I've been told time and time again that you can't expect software to be error-free. That's the kind of attitude that kills an organization's reputation. I can't think of any reason customers shouldn't expect the software they buy to be error-free; I expect it to be error-free. The problem is that our high-tech and information technology managers have very low quality standards and pass their minimal expectations on to their employees. As a whole, they ship too soon, test too little and don't understand their customers' capability level or requirements. It's about time that the high-tech companies start setting quality standards that are as good as those of the so-called low-tech organizations. Why can't we make a software package that is as error-free as the food I buy at Albertson's or Safeway? Can you imagine food products so unreliable that the makers would say you can't expect to not get food poisoning from them?

 This entire high-tech industry simply doesn't care about its customers. When e-mail service for IBM.com changed to ATTGlobal.net, I spent weeks and endured many long, disturbing phone calls before I realized I needed to go back into my address book and look up all of the entries to see if I needed to change them from @ibm.com to @attglobal.net.

 My DSL provider did away with its toll-free remote-access number without telling me. I was in Boise, Idaho, when I found this out after calling the company. Then, when I tried to log in, it didn't work, so after trying everything I could think of for more than an hour, I called back. After a long conversation, I was told that the company had changed servers and failed to log in my ID. The customer service representative said he would do it and call me back in 15 minutes. After an hour and a half, I tried it again but still couldn't do it. So I made another call. This time, the person at the help desk gave up and told me I needed to talk to someone more technical, but he was busy. To skip to the end of this story, after spending more than 10 hours and $43 in phone calls trying to get my e-mail working, it still didn't work.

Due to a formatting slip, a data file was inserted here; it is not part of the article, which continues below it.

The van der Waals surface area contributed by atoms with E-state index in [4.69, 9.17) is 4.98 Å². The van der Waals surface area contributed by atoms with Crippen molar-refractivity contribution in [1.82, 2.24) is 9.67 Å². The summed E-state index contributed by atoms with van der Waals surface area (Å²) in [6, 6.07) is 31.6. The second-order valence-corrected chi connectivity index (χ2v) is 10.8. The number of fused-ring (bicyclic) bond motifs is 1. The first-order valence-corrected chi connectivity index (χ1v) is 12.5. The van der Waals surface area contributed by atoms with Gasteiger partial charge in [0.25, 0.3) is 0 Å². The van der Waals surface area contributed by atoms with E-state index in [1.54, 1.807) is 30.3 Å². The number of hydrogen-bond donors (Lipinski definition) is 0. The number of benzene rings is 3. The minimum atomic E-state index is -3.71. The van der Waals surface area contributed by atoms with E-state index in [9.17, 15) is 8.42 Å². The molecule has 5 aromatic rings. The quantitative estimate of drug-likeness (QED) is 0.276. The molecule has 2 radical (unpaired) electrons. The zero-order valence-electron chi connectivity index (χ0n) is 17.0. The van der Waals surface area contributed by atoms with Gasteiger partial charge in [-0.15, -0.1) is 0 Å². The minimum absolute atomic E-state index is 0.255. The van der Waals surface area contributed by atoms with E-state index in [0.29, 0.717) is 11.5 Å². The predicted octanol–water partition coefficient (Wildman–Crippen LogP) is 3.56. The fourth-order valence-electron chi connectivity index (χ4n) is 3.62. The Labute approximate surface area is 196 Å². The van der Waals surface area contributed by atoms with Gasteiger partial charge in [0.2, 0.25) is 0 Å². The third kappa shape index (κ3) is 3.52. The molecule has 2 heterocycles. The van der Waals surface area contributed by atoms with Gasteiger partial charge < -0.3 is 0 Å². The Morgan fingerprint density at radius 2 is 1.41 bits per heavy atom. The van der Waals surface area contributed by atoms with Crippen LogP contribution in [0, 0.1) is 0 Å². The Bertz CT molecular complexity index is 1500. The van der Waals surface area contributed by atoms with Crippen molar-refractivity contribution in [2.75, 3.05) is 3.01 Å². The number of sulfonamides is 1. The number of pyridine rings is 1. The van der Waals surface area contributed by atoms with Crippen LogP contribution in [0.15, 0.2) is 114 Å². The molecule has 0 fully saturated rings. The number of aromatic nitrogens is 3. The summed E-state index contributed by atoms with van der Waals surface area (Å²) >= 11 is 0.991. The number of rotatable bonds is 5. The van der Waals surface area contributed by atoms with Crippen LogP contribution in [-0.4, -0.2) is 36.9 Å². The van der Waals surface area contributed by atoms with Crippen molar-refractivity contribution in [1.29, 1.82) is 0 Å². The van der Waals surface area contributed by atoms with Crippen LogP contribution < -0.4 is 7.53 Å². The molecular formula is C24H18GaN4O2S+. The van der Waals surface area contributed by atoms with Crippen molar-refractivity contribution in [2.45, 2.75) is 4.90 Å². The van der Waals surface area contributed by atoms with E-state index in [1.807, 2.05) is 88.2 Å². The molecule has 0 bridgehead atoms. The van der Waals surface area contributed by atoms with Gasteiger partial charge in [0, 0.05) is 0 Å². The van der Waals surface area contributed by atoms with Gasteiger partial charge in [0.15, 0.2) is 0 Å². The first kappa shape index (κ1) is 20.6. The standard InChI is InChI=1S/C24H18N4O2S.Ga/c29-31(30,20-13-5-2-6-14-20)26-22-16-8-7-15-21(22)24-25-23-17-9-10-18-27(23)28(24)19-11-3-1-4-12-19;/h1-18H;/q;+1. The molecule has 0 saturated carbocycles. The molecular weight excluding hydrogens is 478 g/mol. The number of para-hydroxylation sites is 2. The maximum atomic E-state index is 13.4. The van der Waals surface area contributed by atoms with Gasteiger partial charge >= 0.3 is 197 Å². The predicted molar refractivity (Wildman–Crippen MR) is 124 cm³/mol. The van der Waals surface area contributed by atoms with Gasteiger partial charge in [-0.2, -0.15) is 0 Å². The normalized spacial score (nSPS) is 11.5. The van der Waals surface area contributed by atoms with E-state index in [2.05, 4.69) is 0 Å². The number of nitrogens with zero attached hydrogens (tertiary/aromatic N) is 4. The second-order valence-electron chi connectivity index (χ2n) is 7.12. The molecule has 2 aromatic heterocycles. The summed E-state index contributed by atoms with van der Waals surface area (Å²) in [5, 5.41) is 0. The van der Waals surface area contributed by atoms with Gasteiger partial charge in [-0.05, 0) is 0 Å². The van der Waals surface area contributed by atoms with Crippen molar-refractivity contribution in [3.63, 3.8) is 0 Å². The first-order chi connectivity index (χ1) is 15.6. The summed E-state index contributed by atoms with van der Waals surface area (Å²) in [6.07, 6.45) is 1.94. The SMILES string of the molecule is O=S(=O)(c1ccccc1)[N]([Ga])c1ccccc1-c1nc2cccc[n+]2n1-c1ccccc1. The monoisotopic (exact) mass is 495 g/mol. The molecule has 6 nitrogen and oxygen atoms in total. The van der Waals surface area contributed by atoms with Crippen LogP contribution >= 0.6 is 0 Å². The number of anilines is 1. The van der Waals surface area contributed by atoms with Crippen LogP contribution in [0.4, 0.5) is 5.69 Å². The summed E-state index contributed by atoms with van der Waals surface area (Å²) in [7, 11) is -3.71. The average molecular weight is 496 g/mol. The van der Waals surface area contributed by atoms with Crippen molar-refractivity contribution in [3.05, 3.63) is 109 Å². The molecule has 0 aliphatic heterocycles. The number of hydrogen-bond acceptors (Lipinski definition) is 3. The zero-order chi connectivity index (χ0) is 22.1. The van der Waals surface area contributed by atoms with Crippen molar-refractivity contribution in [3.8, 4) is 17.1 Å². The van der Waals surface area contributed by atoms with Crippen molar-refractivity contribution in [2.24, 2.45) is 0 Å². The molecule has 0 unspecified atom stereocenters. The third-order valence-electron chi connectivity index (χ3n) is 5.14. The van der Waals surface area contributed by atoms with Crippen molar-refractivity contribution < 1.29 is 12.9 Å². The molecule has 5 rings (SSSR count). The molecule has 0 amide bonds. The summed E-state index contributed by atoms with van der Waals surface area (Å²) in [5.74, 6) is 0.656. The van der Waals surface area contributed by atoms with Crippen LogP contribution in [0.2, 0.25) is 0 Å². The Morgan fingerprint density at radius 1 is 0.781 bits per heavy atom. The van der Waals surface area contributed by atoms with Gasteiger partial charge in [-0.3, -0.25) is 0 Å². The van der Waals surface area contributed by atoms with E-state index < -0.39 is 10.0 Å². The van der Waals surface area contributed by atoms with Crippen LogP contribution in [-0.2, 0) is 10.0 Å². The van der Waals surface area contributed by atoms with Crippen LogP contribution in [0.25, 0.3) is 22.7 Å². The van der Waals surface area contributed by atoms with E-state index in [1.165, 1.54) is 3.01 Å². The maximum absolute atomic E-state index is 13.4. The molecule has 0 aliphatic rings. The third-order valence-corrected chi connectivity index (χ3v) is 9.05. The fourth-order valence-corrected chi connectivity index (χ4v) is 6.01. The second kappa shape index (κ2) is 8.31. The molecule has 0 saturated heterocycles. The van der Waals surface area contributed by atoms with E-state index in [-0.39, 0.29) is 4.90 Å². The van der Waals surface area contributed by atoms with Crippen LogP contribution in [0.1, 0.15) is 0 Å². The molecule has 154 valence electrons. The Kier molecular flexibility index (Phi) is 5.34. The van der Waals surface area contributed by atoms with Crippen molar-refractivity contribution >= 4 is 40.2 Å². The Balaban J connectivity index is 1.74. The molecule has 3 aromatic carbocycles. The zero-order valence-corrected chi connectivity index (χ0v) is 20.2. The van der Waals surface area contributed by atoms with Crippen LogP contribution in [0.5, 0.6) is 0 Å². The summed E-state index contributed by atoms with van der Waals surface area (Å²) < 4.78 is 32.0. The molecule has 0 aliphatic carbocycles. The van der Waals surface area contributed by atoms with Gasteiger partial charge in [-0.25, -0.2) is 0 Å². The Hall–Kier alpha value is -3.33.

Why don't the high-tech companies care?

 I'm against any quality methodology that doesn't start by taking customer requirements and needs into account first. High-tech firms are quick to add features, even if they get in the way of the majority of their users and result in additional customer defects. Microsoft is an excellent example of an organization that drives technology at the expense of the quality of its products. Seibel, on the other hand, takes a great deal of pride in its products' performance in the customer application. The real question is, "Is the American public willing to sacrifice quality for the latest bells and whistles?" Looking at Microsoft's success, the answer would appear to be "Damn the quality; full speed ahead with technology!"


About the author

 H. James Harrington is COO of Systemcorp, an Internet-software development company. He was formerly a principal at Ernst & Young, where he served as an international quality adviser. He has more than 45 years' experience as a quality professional and is the author of 20 books. Harrington is a past president and chairman of the board of both the American Society for Quality and the International Academy for Quality. Visit his Web site at www.hjharrington.com. E-mail him at jharrington@qualitydigest.com .